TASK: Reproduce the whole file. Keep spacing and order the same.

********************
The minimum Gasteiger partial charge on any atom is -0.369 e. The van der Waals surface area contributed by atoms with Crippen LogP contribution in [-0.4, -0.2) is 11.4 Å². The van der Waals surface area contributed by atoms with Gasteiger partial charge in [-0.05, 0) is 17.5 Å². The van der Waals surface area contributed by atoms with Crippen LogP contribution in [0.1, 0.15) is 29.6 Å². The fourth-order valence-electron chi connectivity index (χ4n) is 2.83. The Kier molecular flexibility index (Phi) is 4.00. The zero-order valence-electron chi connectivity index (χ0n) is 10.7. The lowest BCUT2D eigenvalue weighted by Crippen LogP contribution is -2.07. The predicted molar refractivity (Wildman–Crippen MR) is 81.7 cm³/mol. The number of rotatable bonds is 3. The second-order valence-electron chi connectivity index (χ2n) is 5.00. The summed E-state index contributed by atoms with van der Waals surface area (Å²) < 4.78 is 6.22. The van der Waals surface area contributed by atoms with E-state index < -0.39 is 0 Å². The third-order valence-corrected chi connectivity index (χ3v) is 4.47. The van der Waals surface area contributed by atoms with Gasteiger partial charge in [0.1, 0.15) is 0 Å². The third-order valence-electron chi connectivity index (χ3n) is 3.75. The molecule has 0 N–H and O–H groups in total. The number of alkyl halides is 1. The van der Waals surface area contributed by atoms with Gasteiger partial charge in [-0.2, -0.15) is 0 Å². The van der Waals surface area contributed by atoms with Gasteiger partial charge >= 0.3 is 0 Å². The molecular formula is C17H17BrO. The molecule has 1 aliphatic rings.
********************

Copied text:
The minimum Gasteiger partial charge on any atom is -0.369 e. The van der Waals surface area contributed by atoms with Crippen LogP contribution in [-0.4, -0.2) is 11.4 Å². The van der Waals surface area contributed by atoms with Gasteiger partial charge in [-0.05, 0) is 17.5 Å². The van der Waals surface area contributed by atoms with Crippen LogP contribution in [0.1, 0.15) is 29.6 Å². The fourth-order valence-electron chi connectivity index (χ4n) is 2.83. The Kier molecular flexibility index (Phi) is 4.00. The zero-order valence-electron chi connectivity index (χ0n) is 10.7. The lowest BCUT2D eigenvalue weighted by Crippen LogP contribution is -2.07. The predicted molar refractivity (Wildman–Crippen MR) is 81.7 cm³/mol. The number of rotatable bonds is 3. The second-order valence-electron chi connectivity index (χ2n) is 5.00. The summed E-state index contributed by atoms with van der Waals surface area (Å²) < 4.78 is 6.22. The van der Waals surface area contributed by atoms with E-state index < -0.39 is 0 Å². The third-order valence-corrected chi connectivity index (χ3v) is 4.47. The van der Waals surface area contributed by atoms with Gasteiger partial charge in [0.1, 0.15) is 0 Å². The third-order valence-electron chi connectivity index (χ3n) is 3.75. The molecule has 0 N–H and O–H groups in total. The number of alkyl halides is 1. The van der Waals surface area contributed by atoms with Gasteiger partial charge in [-0.2, -0.15) is 0 Å². The van der Waals surface area contributed by atoms with Gasteiger partial charge >= 0.3 is 0 Å². The molecular formula is C17H17BrO. The molecule has 1 aliphatic rings.